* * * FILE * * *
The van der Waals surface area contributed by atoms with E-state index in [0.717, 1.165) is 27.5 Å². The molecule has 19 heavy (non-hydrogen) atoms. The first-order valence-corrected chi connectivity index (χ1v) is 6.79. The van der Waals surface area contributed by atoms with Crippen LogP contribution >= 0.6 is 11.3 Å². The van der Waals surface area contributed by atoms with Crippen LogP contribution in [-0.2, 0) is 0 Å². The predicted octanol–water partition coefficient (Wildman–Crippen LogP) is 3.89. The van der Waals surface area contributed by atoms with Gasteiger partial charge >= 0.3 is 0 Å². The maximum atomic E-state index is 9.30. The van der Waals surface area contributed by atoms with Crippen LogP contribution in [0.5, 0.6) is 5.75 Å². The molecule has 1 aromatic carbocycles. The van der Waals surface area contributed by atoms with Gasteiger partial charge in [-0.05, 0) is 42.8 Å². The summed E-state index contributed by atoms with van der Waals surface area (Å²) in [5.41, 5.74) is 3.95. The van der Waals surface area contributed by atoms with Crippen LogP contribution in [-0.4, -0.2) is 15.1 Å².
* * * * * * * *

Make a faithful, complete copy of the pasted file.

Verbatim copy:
The van der Waals surface area contributed by atoms with E-state index in [0.717, 1.165) is 27.5 Å². The molecule has 19 heavy (non-hydrogen) atoms. The first-order valence-corrected chi connectivity index (χ1v) is 6.79. The van der Waals surface area contributed by atoms with Crippen LogP contribution >= 0.6 is 11.3 Å². The van der Waals surface area contributed by atoms with Crippen LogP contribution in [-0.2, 0) is 0 Å². The predicted octanol–water partition coefficient (Wildman–Crippen LogP) is 3.89. The van der Waals surface area contributed by atoms with Gasteiger partial charge >= 0.3 is 0 Å². The maximum atomic E-state index is 9.30. The van der Waals surface area contributed by atoms with Crippen LogP contribution in [0.5, 0.6) is 5.75 Å². The molecule has 1 aromatic carbocycles. The van der Waals surface area contributed by atoms with Gasteiger partial charge in [-0.05, 0) is 42.8 Å². The summed E-state index contributed by atoms with van der Waals surface area (Å²) in [5.41, 5.74) is 3.95. The van der Waals surface area contributed by atoms with Crippen LogP contribution in [-0.4, -0.2) is 15.1 Å².